Transgender voice and communication treatment: a retrospective chart review of 25 cases
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People transitioning from male to female (MTF) gender seek speech–language pathology services when they feel their voice is betraying their genuine self or perhaps is the last obstacle to representing their authentic gender. Speaking fundamental frequency (pitch) and resonance are most often targets in treatment because the combination of these two voice characteristics can account for the majority of how listeners perceive a speaker's gender. Intonation, voice quality, pragmatics and non-verbal communication contribute to a lesser extent but are usually recommended in treatment guidelines. There are few examples of effective treatment with male-to-female transgender individuals in the literature. Due to a small number of reports, it remains unclear how closely clinical practice follows recommended approaches and the extent to which gains may be expected.
The purpose of this study was to examine retrospectively 5 years’ worth of cases of voice feminization treatment at a university clinic in order to describe a unique clinical population and report treatment techniques and outcomes.
Methods & Procedures
Demographic information and treatment outcome data (e.g. acoustic measures) were available for collection from 25 of the 32 cases discharged from a university clinic between 2006 and 2010. Behavioural targets of treatment goals also were examined.
Outcomes & Results
Clients were in various stages of male-to-female gender transitions during treatment; at discharge, 80% of them presented as female 100% of the time. A majority (88%) had a history of feminizing hormone treatment and 28% presented with a voice disorder separate from gender presentation concerns. Treatment goals included the following (listed in order of percentage of cases that addressed the topic): forward resonance, increased fundamental frequency or pitch, physical and mental relaxation, intonation, phonotraumatic behaviours, breath control, non-verbal communication, pragmatics, and vocal hygiene. After treatment, clients had increased speaking fundamental frequency in sustained vowel, reading, and monologue tasks by five to six semitones, which is statistically significant. Gains in fundamental frequency correlated significantly with total number of sessions, but no other correlations were significant.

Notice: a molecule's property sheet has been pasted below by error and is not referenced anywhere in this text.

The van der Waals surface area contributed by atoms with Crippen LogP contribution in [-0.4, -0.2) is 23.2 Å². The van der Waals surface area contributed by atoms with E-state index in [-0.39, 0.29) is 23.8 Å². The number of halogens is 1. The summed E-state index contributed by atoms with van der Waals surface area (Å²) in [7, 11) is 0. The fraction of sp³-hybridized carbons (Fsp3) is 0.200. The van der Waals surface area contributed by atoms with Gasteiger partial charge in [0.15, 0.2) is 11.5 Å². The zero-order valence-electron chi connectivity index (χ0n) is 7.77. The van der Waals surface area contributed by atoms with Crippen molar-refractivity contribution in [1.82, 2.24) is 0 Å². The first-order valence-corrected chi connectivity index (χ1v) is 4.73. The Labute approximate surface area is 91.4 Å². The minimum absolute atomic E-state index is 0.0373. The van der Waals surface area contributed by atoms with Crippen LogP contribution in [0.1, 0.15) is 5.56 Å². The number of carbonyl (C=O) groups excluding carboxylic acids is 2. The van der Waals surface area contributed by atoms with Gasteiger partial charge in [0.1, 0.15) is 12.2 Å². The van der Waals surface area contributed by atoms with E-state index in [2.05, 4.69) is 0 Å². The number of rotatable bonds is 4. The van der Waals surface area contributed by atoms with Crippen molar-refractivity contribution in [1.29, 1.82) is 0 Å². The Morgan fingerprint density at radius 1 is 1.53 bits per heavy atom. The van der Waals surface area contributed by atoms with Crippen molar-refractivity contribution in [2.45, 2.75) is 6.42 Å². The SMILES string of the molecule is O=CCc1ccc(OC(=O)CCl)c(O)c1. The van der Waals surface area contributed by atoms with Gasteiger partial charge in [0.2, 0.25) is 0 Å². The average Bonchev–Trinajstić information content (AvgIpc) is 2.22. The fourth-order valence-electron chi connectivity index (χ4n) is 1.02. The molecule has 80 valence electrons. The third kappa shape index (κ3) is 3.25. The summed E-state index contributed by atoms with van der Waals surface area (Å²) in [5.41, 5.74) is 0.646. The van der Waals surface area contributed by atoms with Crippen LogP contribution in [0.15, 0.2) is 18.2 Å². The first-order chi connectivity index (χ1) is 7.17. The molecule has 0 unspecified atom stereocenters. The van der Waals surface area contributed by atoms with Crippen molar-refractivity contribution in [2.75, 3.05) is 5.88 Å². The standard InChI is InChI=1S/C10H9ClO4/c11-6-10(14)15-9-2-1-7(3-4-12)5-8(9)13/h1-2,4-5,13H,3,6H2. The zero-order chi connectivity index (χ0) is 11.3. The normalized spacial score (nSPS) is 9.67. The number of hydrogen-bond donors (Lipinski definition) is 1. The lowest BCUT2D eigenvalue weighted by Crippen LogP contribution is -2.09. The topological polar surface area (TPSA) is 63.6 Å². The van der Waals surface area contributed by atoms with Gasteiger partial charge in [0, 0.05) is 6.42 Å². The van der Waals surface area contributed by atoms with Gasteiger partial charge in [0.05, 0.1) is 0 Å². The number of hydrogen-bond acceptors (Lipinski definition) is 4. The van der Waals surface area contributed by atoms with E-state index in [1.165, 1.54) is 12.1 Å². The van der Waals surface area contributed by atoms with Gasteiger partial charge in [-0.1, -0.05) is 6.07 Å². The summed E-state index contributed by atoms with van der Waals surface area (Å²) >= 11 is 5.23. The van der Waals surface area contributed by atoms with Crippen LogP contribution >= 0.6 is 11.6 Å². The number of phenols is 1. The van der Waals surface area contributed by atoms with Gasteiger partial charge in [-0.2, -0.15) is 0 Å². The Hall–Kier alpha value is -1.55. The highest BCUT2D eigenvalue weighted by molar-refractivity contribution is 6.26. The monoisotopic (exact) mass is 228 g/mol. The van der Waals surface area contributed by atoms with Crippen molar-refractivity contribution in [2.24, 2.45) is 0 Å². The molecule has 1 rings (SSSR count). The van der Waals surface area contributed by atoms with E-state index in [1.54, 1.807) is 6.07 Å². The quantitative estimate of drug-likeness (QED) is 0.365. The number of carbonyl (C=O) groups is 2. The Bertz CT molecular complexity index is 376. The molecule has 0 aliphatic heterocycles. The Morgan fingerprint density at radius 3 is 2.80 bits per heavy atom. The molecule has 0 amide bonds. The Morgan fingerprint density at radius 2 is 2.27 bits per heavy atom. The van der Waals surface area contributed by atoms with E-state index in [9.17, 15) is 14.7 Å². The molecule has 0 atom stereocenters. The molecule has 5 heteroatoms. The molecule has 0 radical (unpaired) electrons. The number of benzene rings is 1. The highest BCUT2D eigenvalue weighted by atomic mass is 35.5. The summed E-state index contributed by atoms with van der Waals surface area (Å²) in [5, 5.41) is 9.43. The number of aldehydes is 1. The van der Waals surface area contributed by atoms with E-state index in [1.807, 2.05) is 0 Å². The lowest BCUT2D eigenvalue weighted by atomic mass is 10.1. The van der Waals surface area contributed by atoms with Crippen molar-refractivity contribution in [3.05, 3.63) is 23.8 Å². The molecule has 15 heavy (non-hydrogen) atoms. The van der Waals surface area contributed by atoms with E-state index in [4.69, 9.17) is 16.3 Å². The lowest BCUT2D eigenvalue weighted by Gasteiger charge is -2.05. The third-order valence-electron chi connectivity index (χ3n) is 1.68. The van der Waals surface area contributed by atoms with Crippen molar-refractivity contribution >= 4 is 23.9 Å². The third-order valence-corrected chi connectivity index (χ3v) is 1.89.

Conclusions & Implications
Treatment goals for clients included in this study were consistent with those goals most often recommended in the research literature regarding voice and communication treatment for transgender clients. Voice and communication treatment resulted in gains in areas important to listeners’ perception of gender. Further research is warranted to determine efficacy of specific treatment protocols and potentially influential factors such as initial voice and communication status.